From the short success of 1955-58 and the subsequent decline in support, Sinn Fein may well now be on the brink of a major break-through. The factors which could bring this about are:
The realisation that the aims of 1916 are nowhere near achievement and that the 26-County parties are drifting in the other direction; the need for a third force in Irish politics; the new Social and Economic Programme; the alarm being generated by the disastrous effects of the Free Trade Area Agreement (factory closures) and the grim consequences of following England into the Common Market; and, above all, the spirit of resurgence which has been generated in the Six Counties since the Civil Rights movement began to make progress in 1968.
A note on the Sinn Féin attitude to the Westminster, Stormont and Leinster House Parliaments:
The basis of the Republican position has always been that we do not recognise the right of any foreign people or government to legislate for Ireland. The partition system with its two subordinate parliaments came into existence under the Government of Ireland Act passed by Westminster in 1920. We reject all three parliaments. Our objective is to replace them with an All-Ireland Parliament, the successor to the First Dáil and Second Dáil.
This objective cannot be achieved through recognition of the three British-made parliaments, and taking seats in them involves recognition of them. Members of Westminster and Stormont also have to take an oath of allegiance to the English Monarch. Sinn Féin candidates pledge themselves to work for the convening of a 32-County Parliament. Sinn Féin elected representatives will not sit in Westminster or Stormont. They will not sit in Leinster House as a minority group, but given a majority, they are prepared to go in and assume governmental control over the 26-County area, having first issued an invitation to the elected representatives of the Six-County area to take their seats in a new 32-County Parliament.
Since 1922 various groups have attempted to use Leinster House as a "stepping stone" to a 32-County Republic and all have failed. These groups were all formed to "work from inside" and to "change the system". In every case they were swallowed up by the system, became part of it and ended up defending it.
Fianna Fáil got control in 1932, released Republican prisoners, abolished the oath, opposed England on the land annuities question, and negotiated the return of the ports still held by England in the 26 Counties. But by 1938 they had capitulated. In that year a Trade Agreement was signed which perpetuated the domination of our economy by England and in 1939 the Offences Against the State Act was passed to preserve the system. In the seven years that followed Republicans were jailed, shot, hanged and died on hunger strike, because Fianna Fáil had become part of the system and was determined to hold on to what they had got.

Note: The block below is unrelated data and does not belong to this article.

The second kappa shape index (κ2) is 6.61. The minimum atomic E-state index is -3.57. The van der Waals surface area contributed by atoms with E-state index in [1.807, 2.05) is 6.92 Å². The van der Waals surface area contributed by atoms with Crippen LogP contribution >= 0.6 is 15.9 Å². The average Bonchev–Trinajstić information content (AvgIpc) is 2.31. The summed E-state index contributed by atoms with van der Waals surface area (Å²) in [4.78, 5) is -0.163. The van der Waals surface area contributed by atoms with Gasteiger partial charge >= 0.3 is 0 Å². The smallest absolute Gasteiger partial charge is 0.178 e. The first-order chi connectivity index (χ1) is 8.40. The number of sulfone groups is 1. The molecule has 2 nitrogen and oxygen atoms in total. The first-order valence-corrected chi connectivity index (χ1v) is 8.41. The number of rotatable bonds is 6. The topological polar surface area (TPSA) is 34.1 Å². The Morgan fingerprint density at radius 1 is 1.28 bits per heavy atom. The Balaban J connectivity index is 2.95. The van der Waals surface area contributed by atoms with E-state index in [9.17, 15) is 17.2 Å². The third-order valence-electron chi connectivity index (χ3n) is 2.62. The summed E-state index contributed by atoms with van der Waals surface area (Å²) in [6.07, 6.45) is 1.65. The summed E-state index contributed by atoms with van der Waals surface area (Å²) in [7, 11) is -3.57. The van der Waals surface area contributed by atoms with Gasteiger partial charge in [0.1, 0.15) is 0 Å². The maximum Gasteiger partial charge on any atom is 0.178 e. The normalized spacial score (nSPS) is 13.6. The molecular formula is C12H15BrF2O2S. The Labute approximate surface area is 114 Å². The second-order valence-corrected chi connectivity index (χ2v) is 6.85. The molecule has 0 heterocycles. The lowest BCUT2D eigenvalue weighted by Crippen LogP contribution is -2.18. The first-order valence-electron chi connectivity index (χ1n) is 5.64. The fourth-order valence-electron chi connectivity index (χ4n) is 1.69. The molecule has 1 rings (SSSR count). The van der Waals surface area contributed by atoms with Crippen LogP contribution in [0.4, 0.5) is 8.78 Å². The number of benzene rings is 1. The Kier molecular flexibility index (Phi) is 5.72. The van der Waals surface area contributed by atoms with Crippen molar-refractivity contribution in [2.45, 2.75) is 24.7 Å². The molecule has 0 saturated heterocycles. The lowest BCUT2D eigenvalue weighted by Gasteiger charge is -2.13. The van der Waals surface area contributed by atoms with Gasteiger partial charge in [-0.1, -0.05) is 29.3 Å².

The 1948-1951 Coalition Government under John A Costello came about as a result of the winning of 10 seats by Clann na Poblachta, founded in 1946 to end partition through Leinster House. Great things were promised by their leader, Seán MacBride. This government launched an Anti-Partition Campaign at home and abroad and many people thought they would succeed.
They declared the 26 Counties a "Republic" in 1949 but Westminster retaliated with the Ireland Act of 1949 which reinforced the 1920 Act. At a mass all-party rally in O'Connell Street, Dublin Mr Costello declared "we will hit England in her pride, prestige and pocket".
When the second coalition was in office in 1954-57 the Anti-Partition Campaign had fizzled out. A request to allow Nationalist MPs of Stormont "right of audience" in Leinster House was turned down. Mr Costello said that even this gesture would "raise legal and constitutional difficulties". This was despite the fact that MPs had been elected in Armagh and Tyrone on the understanding that they would seek to sit in Leinster House.
The "legal and constitutional difficulties" meant of course that the 26-County assembly is prevented from functioning (or even actively endeavouring to function) as a National Parliament by the British laws which established it: the Government of Ireland Act, 1920; the Treaty, 1921; and the Boundary Agreement, 1925. All the legislation of the English Parliament was incorporated in the 1937 Constitution, either in toto or in some amended form. In 1956-57 the Coalition Government used the Offences Against the State Act against Republicans, again to preserve the system.
In 1969 the Irish Labour Party pushed some long-sitting TDs oneside to make way for the new brand of "socialists", Conor Cruise O'Brien, David Thornley, Justin Keating, etc who were pledged to make Labour strong and independent and change the social system by making the '70s socialist. Within one year they had become part of the system themselves and were arranging a coalition with the conservative Fine Gael. They also had succumbed.
Only by staying outside the partition system can Sinn Féin lead the Irish people and change that system. The 1970s present us with many opportunities of weaning the people from the system and building the alternative -- a 32-County Parliament. Already there is talk of the abolition of Stormont; Leinster House will also go in due course. But there is much work to be done to achieve the Democratic Socialist Republic of All Ireland.
In August 1971 Sinn Féin took the initiative in setting up Dáil Uladh, a regional Parliament for the nine counties of Ulster, as a first step towards a new governmental structure for the 32 Counties. Tá an lá ag breacadh agus tá obair le déanamh. Cuirimis chuige.